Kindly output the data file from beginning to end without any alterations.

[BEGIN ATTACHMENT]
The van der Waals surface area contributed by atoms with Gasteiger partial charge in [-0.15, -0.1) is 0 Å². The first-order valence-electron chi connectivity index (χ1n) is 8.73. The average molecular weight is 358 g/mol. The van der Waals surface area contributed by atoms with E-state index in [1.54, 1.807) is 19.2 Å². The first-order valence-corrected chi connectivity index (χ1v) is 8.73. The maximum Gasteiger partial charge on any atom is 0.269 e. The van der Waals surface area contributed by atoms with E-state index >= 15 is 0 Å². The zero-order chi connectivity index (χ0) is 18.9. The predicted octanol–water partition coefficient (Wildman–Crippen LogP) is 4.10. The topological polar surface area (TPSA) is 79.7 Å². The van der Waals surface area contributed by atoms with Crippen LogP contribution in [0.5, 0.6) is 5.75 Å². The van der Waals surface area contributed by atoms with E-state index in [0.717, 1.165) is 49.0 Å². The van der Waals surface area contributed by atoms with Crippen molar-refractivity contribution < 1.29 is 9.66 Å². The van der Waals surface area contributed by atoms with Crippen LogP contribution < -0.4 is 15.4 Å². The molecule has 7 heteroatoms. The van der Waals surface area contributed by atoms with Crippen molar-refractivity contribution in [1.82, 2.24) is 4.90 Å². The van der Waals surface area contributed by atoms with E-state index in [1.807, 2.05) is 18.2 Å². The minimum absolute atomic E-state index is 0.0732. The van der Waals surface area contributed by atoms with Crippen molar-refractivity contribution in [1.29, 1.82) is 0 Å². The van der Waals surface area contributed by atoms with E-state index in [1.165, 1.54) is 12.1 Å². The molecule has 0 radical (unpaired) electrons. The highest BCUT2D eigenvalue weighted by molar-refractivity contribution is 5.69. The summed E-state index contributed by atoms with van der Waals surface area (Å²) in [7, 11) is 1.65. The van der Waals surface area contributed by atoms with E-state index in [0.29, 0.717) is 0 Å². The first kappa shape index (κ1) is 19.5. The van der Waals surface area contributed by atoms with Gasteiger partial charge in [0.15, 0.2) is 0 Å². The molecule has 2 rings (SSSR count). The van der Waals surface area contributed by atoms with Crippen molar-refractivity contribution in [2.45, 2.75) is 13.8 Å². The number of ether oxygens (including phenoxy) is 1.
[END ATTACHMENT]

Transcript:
The van der Waals surface area contributed by atoms with Gasteiger partial charge in [-0.15, -0.1) is 0 Å². The first-order valence-electron chi connectivity index (χ1n) is 8.73. The average molecular weight is 358 g/mol. The van der Waals surface area contributed by atoms with E-state index in [1.54, 1.807) is 19.2 Å². The first-order valence-corrected chi connectivity index (χ1v) is 8.73. The maximum Gasteiger partial charge on any atom is 0.269 e. The van der Waals surface area contributed by atoms with E-state index >= 15 is 0 Å². The zero-order chi connectivity index (χ0) is 18.9. The predicted octanol–water partition coefficient (Wildman–Crippen LogP) is 4.10. The topological polar surface area (TPSA) is 79.7 Å². The van der Waals surface area contributed by atoms with Crippen LogP contribution in [0.5, 0.6) is 5.75 Å². The van der Waals surface area contributed by atoms with E-state index in [0.717, 1.165) is 49.0 Å². The van der Waals surface area contributed by atoms with Crippen molar-refractivity contribution < 1.29 is 9.66 Å². The van der Waals surface area contributed by atoms with Crippen LogP contribution < -0.4 is 15.4 Å². The molecule has 7 heteroatoms. The van der Waals surface area contributed by atoms with Crippen molar-refractivity contribution in [1.82, 2.24) is 4.90 Å². The van der Waals surface area contributed by atoms with E-state index in [1.807, 2.05) is 18.2 Å². The minimum absolute atomic E-state index is 0.0732. The van der Waals surface area contributed by atoms with Crippen molar-refractivity contribution in [1.29, 1.82) is 0 Å². The van der Waals surface area contributed by atoms with E-state index in [1.165, 1.54) is 12.1 Å². The molecule has 0 radical (unpaired) electrons. The highest BCUT2D eigenvalue weighted by molar-refractivity contribution is 5.69. The summed E-state index contributed by atoms with van der Waals surface area (Å²) in [7, 11) is 1.65. The van der Waals surface area contributed by atoms with E-state index in [0.29, 0.717) is 0 Å². The first kappa shape index (κ1) is 19.5. The van der Waals surface area contributed by atoms with Gasteiger partial charge in [0.15, 0.2) is 0 Å². The molecule has 2 rings (SSSR count). The van der Waals surface area contributed by atoms with Crippen molar-refractivity contribution in [2.45, 2.75) is 13.8 Å². The number of ether oxygens (including phenoxy) is 1.